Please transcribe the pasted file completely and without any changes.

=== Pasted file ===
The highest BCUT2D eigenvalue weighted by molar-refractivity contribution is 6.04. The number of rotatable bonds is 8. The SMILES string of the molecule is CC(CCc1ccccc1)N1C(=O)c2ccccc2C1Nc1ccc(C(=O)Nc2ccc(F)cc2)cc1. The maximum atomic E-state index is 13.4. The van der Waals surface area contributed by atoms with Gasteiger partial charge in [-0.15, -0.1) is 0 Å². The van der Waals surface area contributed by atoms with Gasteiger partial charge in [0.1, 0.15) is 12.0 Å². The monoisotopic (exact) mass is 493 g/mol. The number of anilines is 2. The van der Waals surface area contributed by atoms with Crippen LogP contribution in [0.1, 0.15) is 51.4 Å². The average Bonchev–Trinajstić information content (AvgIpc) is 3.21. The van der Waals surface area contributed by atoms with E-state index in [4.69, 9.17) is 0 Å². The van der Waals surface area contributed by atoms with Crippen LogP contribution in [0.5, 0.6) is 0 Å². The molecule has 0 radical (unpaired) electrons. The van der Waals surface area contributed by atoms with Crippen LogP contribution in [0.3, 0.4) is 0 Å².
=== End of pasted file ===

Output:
The highest BCUT2D eigenvalue weighted by molar-refractivity contribution is 6.04. The number of rotatable bonds is 8. The SMILES string of the molecule is CC(CCc1ccccc1)N1C(=O)c2ccccc2C1Nc1ccc(C(=O)Nc2ccc(F)cc2)cc1. The maximum atomic E-state index is 13.4. The van der Waals surface area contributed by atoms with Gasteiger partial charge in [-0.15, -0.1) is 0 Å². The van der Waals surface area contributed by atoms with Gasteiger partial charge in [0.1, 0.15) is 12.0 Å². The monoisotopic (exact) mass is 493 g/mol. The number of anilines is 2. The van der Waals surface area contributed by atoms with Crippen LogP contribution in [0.1, 0.15) is 51.4 Å². The average Bonchev–Trinajstić information content (AvgIpc) is 3.21. The van der Waals surface area contributed by atoms with E-state index in [4.69, 9.17) is 0 Å². The van der Waals surface area contributed by atoms with Crippen LogP contribution in [0.5, 0.6) is 0 Å². The molecule has 0 radical (unpaired) electrons. The van der Waals surface area contributed by atoms with Crippen LogP contribution in [0.3, 0.4) is 0 Å².